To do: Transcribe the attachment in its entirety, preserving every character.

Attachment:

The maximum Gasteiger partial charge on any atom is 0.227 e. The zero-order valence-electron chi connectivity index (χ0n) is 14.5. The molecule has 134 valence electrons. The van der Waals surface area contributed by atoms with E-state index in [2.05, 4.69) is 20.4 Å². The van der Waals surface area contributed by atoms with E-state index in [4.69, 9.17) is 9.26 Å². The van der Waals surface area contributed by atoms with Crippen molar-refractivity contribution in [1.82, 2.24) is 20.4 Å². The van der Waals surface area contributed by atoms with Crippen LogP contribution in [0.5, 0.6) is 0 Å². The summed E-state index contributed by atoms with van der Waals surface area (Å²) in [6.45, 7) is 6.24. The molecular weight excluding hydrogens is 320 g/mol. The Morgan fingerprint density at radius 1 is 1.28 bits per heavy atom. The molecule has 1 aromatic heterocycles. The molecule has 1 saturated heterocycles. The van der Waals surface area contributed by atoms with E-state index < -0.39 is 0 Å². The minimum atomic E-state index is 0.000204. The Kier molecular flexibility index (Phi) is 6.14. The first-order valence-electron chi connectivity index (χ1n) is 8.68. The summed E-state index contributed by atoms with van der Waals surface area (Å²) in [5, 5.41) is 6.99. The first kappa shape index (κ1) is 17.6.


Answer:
The maximum Gasteiger partial charge on any atom is 0.227 e. The zero-order valence-electron chi connectivity index (χ0n) is 14.5. The molecule has 134 valence electrons. The van der Waals surface area contributed by atoms with E-state index in [2.05, 4.69) is 20.4 Å². The van der Waals surface area contributed by atoms with E-state index in [4.69, 9.17) is 9.26 Å². The van der Waals surface area contributed by atoms with Crippen molar-refractivity contribution in [1.82, 2.24) is 20.4 Å². The van der Waals surface area contributed by atoms with Crippen LogP contribution in [0.5, 0.6) is 0 Å². The summed E-state index contributed by atoms with van der Waals surface area (Å²) in [6.45, 7) is 6.24. The molecular weight excluding hydrogens is 320 g/mol. The Morgan fingerprint density at radius 1 is 1.28 bits per heavy atom. The molecule has 1 aromatic heterocycles. The molecule has 1 saturated heterocycles. The van der Waals surface area contributed by atoms with E-state index < -0.39 is 0 Å². The minimum atomic E-state index is 0.000204. The Kier molecular flexibility index (Phi) is 6.14. The first-order valence-electron chi connectivity index (χ1n) is 8.68. The summed E-state index contributed by atoms with van der Waals surface area (Å²) in [5, 5.41) is 6.99. The first kappa shape index (κ1) is 17.6.